Czech Republic – too few European topics attract the attention of politicians and the public

Institute of International Relations

Vít Beneš

We would like to stress the salience of economic topics in the Czech Republic and its public debate. On 28-29 May 2010, the Czech Republic held general elections, with Czech national debt and its budgetary discipline being the core issues debated during the election campaign. The right-wing parties singled out Greece as a negative example of what could happen to the Czech Republic if it does not tackle its own budget deficit.
 
The future of the Euro has been discussed in this context. The Greek crisis provided an argument for President Václav Klaus, who has always criticised the project of a European single currency. In an article for the Wall Street Journal, Klaus argued that the Eurozone has failed to deliver the expected considerable economic benefits.[1] He has pointed out that the Greek crisis was triggered by the Greek decision to introduce the Euro in 2002 and that the Euro will survive the current problems but the price will be high.[2] According to Klaus, the Czech Republic has not made a mistake by avoiding membership in the Eurozone. His arguments resonate in Czech society, at least among right-wing media and political elites. Even though Czechs are disturbed by the ongoing global economic crisis,[3] they seem to draw a lesson from the Greek crisis – that the Euro is a problem rather than a solution. According to the latest opinion poll, 55 percent of Czech citizens do not want the Czech Republic to adopt the Euro (38 percents are in favour of its adoption).[4] Among the Euro’s main opponents are the voters of the Social Democrats and the Communists as well as people with a low standard of living.[5]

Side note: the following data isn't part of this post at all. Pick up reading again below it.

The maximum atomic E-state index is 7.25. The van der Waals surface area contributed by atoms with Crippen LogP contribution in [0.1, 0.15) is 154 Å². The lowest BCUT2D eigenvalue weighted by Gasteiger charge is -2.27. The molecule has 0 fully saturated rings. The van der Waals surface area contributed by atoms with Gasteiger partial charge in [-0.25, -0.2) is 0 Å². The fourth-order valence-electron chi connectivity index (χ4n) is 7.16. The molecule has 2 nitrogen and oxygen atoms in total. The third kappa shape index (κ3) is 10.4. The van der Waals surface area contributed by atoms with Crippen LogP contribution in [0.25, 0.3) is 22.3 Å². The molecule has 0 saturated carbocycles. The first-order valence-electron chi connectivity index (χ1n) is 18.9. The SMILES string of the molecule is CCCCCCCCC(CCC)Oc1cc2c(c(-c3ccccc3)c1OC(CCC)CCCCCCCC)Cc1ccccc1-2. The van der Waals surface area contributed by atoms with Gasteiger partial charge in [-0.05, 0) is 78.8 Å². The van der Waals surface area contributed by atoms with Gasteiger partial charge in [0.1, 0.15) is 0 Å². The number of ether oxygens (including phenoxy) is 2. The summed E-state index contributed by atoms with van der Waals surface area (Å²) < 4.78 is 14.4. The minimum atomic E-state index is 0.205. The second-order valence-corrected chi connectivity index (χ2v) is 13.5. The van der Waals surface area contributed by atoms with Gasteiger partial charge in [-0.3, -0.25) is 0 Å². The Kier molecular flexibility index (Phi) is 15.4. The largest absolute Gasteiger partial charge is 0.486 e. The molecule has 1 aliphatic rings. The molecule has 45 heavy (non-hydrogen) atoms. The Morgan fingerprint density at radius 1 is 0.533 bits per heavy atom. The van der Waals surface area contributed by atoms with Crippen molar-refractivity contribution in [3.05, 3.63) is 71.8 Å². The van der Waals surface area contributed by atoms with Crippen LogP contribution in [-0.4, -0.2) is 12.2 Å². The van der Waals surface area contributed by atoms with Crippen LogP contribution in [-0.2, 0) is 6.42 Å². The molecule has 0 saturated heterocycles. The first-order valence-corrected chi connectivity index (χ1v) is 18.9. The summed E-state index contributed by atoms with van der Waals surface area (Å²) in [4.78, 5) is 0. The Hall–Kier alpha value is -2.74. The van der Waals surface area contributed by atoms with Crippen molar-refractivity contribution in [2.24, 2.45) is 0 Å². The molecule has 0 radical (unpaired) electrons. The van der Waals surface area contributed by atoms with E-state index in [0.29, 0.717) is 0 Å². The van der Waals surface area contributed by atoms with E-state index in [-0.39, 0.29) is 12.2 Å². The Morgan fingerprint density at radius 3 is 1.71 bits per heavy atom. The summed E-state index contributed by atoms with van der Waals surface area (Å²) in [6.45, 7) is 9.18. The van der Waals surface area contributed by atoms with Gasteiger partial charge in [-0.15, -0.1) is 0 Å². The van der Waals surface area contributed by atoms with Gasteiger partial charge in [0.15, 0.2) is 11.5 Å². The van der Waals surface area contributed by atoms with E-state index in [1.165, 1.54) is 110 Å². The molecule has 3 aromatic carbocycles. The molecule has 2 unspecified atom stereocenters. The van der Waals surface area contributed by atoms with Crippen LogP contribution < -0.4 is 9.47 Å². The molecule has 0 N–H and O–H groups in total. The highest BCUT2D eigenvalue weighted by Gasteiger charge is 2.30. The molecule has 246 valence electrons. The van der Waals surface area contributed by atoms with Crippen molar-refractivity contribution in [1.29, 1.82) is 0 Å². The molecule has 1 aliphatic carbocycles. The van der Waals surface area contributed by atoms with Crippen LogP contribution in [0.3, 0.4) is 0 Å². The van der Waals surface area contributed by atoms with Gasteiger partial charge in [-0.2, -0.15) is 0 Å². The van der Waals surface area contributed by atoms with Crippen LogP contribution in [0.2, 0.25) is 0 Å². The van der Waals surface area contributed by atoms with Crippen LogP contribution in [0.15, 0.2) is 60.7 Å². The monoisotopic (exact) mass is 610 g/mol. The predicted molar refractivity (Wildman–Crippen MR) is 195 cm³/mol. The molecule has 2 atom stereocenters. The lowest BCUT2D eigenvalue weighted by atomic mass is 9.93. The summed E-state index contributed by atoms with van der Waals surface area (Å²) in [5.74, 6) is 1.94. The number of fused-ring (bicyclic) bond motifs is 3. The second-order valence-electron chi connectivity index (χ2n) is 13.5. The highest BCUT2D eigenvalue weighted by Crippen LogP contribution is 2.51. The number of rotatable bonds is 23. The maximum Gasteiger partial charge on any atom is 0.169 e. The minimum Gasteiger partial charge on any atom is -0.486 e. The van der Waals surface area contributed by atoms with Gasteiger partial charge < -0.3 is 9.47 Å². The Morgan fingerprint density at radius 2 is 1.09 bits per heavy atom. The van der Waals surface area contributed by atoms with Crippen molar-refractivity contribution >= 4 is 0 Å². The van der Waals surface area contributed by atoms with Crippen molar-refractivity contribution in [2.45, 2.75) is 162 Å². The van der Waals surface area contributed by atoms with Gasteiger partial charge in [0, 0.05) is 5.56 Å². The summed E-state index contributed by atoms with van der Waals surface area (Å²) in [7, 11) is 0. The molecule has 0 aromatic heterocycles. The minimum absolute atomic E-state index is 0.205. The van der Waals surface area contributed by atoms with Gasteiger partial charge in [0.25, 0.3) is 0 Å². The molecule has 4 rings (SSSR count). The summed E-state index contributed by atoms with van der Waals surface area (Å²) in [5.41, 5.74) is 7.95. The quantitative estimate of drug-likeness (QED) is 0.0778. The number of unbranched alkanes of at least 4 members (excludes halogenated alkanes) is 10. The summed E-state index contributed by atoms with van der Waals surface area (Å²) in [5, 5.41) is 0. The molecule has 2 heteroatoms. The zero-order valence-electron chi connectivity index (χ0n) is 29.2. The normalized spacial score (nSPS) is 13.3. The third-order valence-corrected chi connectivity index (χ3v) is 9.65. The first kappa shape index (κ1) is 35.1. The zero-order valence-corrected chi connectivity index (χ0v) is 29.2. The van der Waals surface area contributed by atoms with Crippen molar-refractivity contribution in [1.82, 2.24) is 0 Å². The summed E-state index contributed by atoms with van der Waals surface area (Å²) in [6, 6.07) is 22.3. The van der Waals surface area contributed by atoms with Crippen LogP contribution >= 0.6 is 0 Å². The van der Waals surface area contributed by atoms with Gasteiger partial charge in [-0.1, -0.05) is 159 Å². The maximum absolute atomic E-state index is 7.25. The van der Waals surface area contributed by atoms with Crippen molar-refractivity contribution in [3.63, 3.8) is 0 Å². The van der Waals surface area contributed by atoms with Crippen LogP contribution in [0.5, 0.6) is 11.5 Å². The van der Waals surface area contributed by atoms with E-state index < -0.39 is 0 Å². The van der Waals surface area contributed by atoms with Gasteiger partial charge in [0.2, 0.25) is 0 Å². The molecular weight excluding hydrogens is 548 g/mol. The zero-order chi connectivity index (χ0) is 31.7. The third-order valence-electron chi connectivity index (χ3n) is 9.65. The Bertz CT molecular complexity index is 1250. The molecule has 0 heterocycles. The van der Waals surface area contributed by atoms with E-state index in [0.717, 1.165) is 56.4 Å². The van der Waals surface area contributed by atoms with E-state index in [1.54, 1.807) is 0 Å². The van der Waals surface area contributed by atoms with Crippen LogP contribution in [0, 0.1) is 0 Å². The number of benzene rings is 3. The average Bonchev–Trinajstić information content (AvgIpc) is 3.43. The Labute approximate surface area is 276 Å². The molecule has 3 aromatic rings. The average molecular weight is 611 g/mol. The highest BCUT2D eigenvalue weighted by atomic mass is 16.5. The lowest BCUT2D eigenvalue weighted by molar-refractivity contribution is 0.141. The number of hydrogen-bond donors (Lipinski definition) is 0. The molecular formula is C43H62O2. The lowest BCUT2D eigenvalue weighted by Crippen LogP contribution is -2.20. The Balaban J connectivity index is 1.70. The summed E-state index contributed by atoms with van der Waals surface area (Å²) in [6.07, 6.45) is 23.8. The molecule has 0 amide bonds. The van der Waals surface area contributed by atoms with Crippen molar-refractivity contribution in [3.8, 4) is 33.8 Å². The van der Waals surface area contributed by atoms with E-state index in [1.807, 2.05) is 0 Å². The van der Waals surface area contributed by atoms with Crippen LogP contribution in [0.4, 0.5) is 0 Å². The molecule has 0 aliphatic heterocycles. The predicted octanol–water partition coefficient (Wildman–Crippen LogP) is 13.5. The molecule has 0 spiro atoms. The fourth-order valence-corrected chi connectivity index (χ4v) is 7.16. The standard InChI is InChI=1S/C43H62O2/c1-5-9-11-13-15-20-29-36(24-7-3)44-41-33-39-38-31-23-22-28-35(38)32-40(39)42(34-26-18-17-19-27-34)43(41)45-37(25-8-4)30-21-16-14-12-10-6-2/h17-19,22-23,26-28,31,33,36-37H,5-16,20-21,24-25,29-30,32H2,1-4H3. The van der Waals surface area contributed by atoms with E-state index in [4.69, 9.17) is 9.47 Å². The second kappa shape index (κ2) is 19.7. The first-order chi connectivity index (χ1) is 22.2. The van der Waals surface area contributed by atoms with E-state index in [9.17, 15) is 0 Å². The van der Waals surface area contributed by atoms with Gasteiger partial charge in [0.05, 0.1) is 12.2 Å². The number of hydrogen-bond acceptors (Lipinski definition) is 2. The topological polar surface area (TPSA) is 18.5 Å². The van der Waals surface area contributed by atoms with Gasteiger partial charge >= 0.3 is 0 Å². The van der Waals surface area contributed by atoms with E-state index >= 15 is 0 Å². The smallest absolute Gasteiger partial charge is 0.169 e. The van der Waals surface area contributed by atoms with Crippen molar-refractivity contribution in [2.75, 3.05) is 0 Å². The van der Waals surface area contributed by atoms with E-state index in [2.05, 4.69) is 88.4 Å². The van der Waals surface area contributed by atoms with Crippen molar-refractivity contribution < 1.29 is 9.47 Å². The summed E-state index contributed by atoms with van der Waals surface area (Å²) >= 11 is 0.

As we have already noted, the Czech pre-election debate about European and international issues has been narrowed down to a relatively few topics: the economic crisis and the Euro supplemented with a continuing expert debate over Czech and European energy security and over the future of the Eastern Partnership. We have also recorded some media coverage of the activities of the Czech member of the European Commission for Enlargement and European Neighbourhood Policy Štefan Füle and a very limited public and political discussion about the implementation of the Lisbon Treaty. The Czech media also reported on the Czech Republic’s complaint about the lack of EU support for the lifting of Canadian visas.[6]


[1] Wall Street Journal: “The Euro Zone Has Failed”, 1 June 2010, available at: http://online.wsj.com/article/SB1000142405274870487560457528045236554886... (last access: 29 June 2010).

[2] Prague Daily Monitor: Klaus: Euro will survive but price will be high, 23 April 2010.

[3] European Commission: Eurobarometer 72.1. Results for the Czech Republic, October 2009, available at: http://ec.europa.eu/public_opinion/archives/ebs/ebs_322_fact_cz_en.pdf (last access: 29 June 2010).

[4] Public Opinion Research Centre: Czech Republic’s membership in the European Union, 29 April 2010, available at: http://www.cvvm.cas.cz/upl/zpravy/101034s_pm100429.pdf (last access: 29 June 2010).

[5] Prague Daily Monitor: Poll: Most Czechs against euro adoption, 30 April 2010.

[6] Czech News Agency: Czechs do not feel EU support for lifting of Canadian visas, 25 February 2010, available at: http://www.ceskenoviny.cz/news/zpravy/czechs-do-not-feel-eu-support-for-... (last access: 29 June 2010).

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